You aren't a Boltzmann brain.
Sean Carroll wrote a blog post about this that you should read. It's funny, and gets its point across well.
The key point is that it's a premise of the Boltzmann brain argument that we aren't Boltzmann brains, so it makes no sense to conclude from the argument that we are.
How do we know that we aren't? I think the argument for that goes something like this.
Complex systems can arise by random chance, but the probability is low. The more complex the system, the lower the probability.
The probability of a brain randomly appearing in some location is not zero, but it's ludicrously smaller than the probability of that location containing, say, hydrogen gas.
The probability of a brain and a surrounding body and ecosystem and fake fossils suggesting that the brain actually evolved through natural selection appearing randomly is ludicrously smaller than the probability of just a brain appearing randomly, never mind the hydrogen gas.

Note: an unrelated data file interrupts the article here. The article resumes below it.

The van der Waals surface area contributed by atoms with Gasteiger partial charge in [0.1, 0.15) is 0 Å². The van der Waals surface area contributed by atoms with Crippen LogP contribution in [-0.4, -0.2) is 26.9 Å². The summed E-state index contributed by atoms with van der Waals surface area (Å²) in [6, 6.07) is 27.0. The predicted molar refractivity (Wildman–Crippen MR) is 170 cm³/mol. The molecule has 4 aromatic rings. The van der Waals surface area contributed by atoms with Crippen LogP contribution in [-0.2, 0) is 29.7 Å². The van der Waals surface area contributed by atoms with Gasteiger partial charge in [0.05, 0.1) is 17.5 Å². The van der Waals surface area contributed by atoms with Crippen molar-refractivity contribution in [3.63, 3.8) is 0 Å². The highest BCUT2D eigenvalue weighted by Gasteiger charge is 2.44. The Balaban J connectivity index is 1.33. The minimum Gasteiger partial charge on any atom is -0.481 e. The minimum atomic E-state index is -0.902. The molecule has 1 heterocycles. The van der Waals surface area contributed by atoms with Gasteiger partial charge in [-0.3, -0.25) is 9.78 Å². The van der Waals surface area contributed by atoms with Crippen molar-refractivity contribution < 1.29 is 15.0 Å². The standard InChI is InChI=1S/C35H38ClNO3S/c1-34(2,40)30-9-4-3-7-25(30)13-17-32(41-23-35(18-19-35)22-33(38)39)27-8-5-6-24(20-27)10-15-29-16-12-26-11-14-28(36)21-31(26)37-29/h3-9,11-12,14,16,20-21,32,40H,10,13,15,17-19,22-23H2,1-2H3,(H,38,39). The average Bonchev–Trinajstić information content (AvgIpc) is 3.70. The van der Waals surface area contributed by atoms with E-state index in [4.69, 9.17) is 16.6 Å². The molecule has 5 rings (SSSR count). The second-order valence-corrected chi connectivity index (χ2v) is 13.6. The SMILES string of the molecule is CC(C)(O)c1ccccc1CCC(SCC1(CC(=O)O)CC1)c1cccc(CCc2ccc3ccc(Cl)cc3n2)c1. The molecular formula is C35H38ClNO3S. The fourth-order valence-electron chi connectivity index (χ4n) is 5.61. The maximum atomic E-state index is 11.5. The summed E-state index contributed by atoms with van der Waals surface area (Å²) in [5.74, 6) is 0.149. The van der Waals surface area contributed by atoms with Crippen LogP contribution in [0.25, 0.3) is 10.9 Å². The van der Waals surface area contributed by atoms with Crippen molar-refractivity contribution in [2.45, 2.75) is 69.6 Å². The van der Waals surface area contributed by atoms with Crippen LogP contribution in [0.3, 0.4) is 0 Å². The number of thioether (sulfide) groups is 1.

Nonetheless, you can construct cosmological models so ludicrously large that the chance of the brain + fake evidence appearing somewhere is pretty high.
The thing is, though, that if the model is large enough for even one random brain + fake evidence to exist, it should also contain a huge number, an absolutely ludicrously huge number, of random brains without the evidence, because that's so much more likely. So, if you're a random brain, then with ludicrously high probability you should not see evidence of evolution. But you do. This is a good reason to be ludicrously confident that you aren't a random brain.